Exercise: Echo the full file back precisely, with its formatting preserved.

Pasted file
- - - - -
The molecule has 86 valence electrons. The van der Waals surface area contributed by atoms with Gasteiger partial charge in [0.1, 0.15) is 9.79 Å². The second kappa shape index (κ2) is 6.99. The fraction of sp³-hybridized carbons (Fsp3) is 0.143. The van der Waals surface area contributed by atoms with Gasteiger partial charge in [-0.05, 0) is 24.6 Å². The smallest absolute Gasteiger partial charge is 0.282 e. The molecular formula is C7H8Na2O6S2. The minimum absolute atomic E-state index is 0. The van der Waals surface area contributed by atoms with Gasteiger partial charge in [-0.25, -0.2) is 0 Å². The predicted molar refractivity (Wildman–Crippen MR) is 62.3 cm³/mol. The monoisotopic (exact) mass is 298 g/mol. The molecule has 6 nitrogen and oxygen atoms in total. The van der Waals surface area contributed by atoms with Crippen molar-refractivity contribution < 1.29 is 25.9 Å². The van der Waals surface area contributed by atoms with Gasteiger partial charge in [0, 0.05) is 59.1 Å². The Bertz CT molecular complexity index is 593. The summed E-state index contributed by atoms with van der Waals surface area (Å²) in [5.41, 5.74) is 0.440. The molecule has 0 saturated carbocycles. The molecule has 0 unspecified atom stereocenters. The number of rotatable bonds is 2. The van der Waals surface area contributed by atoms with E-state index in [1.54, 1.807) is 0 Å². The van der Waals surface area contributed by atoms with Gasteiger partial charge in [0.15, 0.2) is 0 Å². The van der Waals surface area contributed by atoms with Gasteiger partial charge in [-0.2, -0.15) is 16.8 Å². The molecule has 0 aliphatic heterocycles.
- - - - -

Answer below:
The molecule has 86 valence electrons. The van der Waals surface area contributed by atoms with Gasteiger partial charge in [0.1, 0.15) is 9.79 Å². The second kappa shape index (κ2) is 6.99. The fraction of sp³-hybridized carbons (Fsp3) is 0.143. The van der Waals surface area contributed by atoms with Gasteiger partial charge in [-0.05, 0) is 24.6 Å². The smallest absolute Gasteiger partial charge is 0.282 e. The molecular formula is C7H8Na2O6S2. The minimum absolute atomic E-state index is 0. The van der Waals surface area contributed by atoms with Gasteiger partial charge in [-0.25, -0.2) is 0 Å². The predicted molar refractivity (Wildman–Crippen MR) is 62.3 cm³/mol. The monoisotopic (exact) mass is 298 g/mol. The molecule has 6 nitrogen and oxygen atoms in total. The van der Waals surface area contributed by atoms with Crippen molar-refractivity contribution < 1.29 is 25.9 Å². The van der Waals surface area contributed by atoms with Gasteiger partial charge in [0, 0.05) is 59.1 Å². The Bertz CT molecular complexity index is 593. The summed E-state index contributed by atoms with van der Waals surface area (Å²) in [5.41, 5.74) is 0.440. The molecule has 0 saturated carbocycles. The molecule has 0 unspecified atom stereocenters. The number of rotatable bonds is 2. The van der Waals surface area contributed by atoms with E-state index in [1.54, 1.807) is 0 Å². The van der Waals surface area contributed by atoms with Gasteiger partial charge in [0.15, 0.2) is 0 Å². The van der Waals surface area contributed by atoms with Gasteiger partial charge in [-0.2, -0.15) is 16.8 Å². The molecule has 0 aliphatic heterocycles.